ouse Republicans are on the verge of "caving" to the Senate and White House in a bruising fight over extending the popular payroll tax holiday, which expires Jan. 1, says ABC News' Jonathan Karl. At this point, House Republicans are just scrambling "for a face-saving way to give up" and accept the two-month extension agreed to overwhelmingly in the Senate. Whatever the House does, though, it will likely be too late to erase the damage Republicans have inflicted on themselves. Here, five theories on how the payroll tax fight will affect the GOP:
1. The GOP is handing the 2012 election to Obama
"GOP Senate leader Mitch McConnell famously said a year ago that his main task in the 112th Congress was to make sure that President Obama would not be re-elected," says The Wall Street Journal in an editorial. But given the hash he and House Speaker John Boehner made of this tax fight, "they might end up re-electing the president before the 2012 campaign even begins in earnest." The standoff has already given Obama a poll boost, and it's also hurting his potential 2012 rivals, says Joshua Green in The Boston Globe. "They are all scrambling to win over the conservative base," so some are siding with the unpopular House payroll tax revolters — a stance that could haunt them next year.
2. And control of Congress to the Democrats
It's not just Obama "in a stronger re-election position" because of the GOP's bungling, says The Wall Street Journal editorial. This "payroll tax fiasco" is also making the already-unpopular GOP-controlled House even more loathed, and "the chances of Mr. McConnell becoming Majority Leader in 2013 are declining." If this chaotic and sloppy House-Senate GOP communication breakdown continues next year, we're headed for "the return of all-Democratic rule."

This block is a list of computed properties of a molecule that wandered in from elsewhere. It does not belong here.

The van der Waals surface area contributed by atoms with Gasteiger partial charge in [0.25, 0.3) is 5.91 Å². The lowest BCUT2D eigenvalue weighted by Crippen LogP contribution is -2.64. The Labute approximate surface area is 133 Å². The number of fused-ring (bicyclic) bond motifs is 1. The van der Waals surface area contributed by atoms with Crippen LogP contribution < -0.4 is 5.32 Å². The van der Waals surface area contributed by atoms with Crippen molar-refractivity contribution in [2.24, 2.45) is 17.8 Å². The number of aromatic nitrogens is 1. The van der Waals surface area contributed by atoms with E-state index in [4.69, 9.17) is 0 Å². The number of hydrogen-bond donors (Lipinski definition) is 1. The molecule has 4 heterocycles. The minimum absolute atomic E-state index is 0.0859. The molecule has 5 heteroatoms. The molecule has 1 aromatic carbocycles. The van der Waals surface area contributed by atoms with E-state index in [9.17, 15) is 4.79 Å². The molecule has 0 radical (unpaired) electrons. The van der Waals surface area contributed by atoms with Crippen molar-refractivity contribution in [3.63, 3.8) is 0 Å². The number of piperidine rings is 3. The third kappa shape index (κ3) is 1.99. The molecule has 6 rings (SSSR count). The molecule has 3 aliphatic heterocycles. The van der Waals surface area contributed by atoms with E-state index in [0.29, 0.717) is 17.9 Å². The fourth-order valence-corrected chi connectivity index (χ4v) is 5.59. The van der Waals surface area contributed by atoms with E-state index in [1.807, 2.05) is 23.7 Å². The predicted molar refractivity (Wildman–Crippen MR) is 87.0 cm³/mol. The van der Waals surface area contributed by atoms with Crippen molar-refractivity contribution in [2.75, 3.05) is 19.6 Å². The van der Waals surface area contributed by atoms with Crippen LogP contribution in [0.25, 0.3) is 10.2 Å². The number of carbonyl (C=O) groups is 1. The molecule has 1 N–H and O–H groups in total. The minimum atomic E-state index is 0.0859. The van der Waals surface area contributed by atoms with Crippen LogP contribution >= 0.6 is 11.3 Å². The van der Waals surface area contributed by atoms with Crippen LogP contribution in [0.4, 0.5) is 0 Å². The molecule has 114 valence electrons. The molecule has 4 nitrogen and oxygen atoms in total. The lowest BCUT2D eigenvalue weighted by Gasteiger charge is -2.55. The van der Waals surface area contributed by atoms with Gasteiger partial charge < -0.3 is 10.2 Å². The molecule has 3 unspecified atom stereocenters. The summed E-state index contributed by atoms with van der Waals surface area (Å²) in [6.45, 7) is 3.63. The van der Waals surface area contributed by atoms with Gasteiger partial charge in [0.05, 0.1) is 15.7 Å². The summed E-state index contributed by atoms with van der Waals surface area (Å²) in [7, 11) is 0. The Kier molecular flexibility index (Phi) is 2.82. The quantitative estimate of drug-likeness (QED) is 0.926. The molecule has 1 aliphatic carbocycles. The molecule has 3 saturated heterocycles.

3. Republicans have lost their key advantage on taxes
Maybe the worst casualty for Republicans is the loss of their "strongest and only remaining brand advantage: Tax cuts," says Martin Longman at the Booman Tribune. What's shocking about how this has played out, says Derek Thomson at The Atlantic, is that Obama actually conceded a lot to Republican in the Senate bill, and he's still "somehow put the party of tax cuts in the position of walking out over a broad tax cut." This debate is as much about winning as it is taxes, and Republicans aren't just losing this round, "they are losing their own debate."
4. And they're losing the middle class
It's certainly "a reversal of the customary positions" for Democrats to be united and Republicans divided over a tax cut, says Green in The Boston Globe. So it looks especially bad for the GOP that its "sudden reluctance involves a tax cut that broadly benefits the middle class rather than the rich." Voters are noticing. Obama's recent five-point approval bump in a CNN poll was from big gains in the middle class, and a new ABC poll has Obama not only beating Republicans on taxes, 46-41 percent, but also killing them on who voters trust to protect the middle class, 50-35 percent.
5. Hold on. Republicans will win this in the end
"None of the obvious storylines to come out of this latest congressional skirmish look all that good for Republicans," says David Weigel at Slate. But the GOP is very good at getting the "policy sweeteners" it wants, even if it takes a short-term political hit. "The cynic's bet is that the story of GOP dysfunction won't matter" in the end. All the House Republicans have to do is wait for the Democratic side to blink, "and it always does," especially when their president is up for re-election.
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